"[A]n insurance policy is a contract, and like other contracts, the terms of the policy define the parties' rights and obligations." Webb v. Witt, 379 N.J. Super. 18, 33 (App. Div. 2005). The party asserting a claim for breach of an insurance contract has the burden of persuasion to establish all elements of its cause of action. Hartford Acc. & Indemn. Co. v. Aetna Life & Cas. Ins. Co., 98 N.J. 18, 26 (1984); Cumberland County v. GSP Recycling Co., 358 N.J. Super. 484, 503 (App. Div.) certif. denied, 177 N.J. 222 (2003). Although the burden of persuasion "can vary depending upon the type of proceedings, the comparative interests of the parties, the relative litigational strengths or weaknesses of the parties, the access of the parties to proof, and the objectives to be served by the evidence in the context of the particular proceeding," Romano v. Kimmelman, 96 N.J. 66, 89 (1984), we discern no reason in this matter to part from the general principle, placing the burden of persuasion on NJ CURE. Accordingly, we hold that where a claimant, other than the named insured, seeks to void a step-down provision, asserting that the insurer failed to provide reasonable notice of a change in UIM coverage by including such a provision, the burden of persuasion to prove inadequate notice to the insured rests with the claimant, not the insurer.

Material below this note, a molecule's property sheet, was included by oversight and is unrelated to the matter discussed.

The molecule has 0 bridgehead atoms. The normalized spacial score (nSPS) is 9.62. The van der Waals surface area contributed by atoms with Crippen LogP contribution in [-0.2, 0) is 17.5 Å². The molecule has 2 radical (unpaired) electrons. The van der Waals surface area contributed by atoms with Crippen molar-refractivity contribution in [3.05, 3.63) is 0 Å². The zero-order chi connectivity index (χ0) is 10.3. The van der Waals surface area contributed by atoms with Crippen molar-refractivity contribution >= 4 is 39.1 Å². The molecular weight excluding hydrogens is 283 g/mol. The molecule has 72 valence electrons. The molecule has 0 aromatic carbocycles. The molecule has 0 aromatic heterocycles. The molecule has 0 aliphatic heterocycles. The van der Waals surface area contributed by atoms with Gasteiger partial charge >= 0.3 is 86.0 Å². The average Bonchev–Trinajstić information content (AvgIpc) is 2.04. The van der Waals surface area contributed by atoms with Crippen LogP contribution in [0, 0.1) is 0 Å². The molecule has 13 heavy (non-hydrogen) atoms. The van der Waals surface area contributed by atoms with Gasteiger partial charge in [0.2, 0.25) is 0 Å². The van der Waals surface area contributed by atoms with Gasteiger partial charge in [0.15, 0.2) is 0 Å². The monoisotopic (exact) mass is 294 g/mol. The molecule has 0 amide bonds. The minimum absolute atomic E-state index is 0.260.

NJ CURE argues that notwithstanding the general principles governing the burden of persuasion on claims for breach of an insurance contract, the Court in Skeete shifted the burden to the insurer. We disagree. The Court in Skeete never addressed the issue of persuasion on claims for breach of ...